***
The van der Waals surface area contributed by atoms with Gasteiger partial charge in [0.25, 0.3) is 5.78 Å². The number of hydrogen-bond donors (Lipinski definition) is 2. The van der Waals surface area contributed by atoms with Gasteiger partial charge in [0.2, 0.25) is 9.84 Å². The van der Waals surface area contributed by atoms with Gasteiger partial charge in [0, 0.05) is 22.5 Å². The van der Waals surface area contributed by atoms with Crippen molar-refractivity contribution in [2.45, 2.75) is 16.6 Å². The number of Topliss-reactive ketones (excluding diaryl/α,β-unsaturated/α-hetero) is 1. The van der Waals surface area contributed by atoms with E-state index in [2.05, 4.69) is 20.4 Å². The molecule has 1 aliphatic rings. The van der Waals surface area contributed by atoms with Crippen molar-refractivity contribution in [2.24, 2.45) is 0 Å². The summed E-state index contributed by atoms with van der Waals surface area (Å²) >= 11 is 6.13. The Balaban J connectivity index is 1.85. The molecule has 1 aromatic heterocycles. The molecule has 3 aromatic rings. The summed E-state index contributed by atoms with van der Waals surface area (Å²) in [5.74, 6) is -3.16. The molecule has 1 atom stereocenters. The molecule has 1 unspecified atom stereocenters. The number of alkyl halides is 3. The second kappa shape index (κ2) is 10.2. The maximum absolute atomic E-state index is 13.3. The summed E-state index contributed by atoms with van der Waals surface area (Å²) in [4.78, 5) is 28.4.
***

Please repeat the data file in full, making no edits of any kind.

The van der Waals surface area contributed by atoms with Gasteiger partial charge in [0.25, 0.3) is 5.78 Å². The number of hydrogen-bond donors (Lipinski definition) is 2. The van der Waals surface area contributed by atoms with Gasteiger partial charge in [0.2, 0.25) is 9.84 Å². The van der Waals surface area contributed by atoms with Gasteiger partial charge in [0, 0.05) is 22.5 Å². The van der Waals surface area contributed by atoms with Crippen molar-refractivity contribution in [2.45, 2.75) is 16.6 Å². The number of Topliss-reactive ketones (excluding diaryl/α,β-unsaturated/α-hetero) is 1. The van der Waals surface area contributed by atoms with E-state index in [2.05, 4.69) is 20.4 Å². The molecule has 1 aliphatic rings. The van der Waals surface area contributed by atoms with Crippen molar-refractivity contribution in [2.24, 2.45) is 0 Å². The summed E-state index contributed by atoms with van der Waals surface area (Å²) >= 11 is 6.13. The Balaban J connectivity index is 1.85. The molecule has 1 aromatic heterocycles. The molecule has 3 aromatic rings. The summed E-state index contributed by atoms with van der Waals surface area (Å²) in [5.74, 6) is -3.16. The molecule has 1 atom stereocenters. The molecule has 1 unspecified atom stereocenters. The number of alkyl halides is 3. The second kappa shape index (κ2) is 10.2. The maximum absolute atomic E-state index is 13.3. The summed E-state index contributed by atoms with van der Waals surface area (Å²) in [4.78, 5) is 28.4.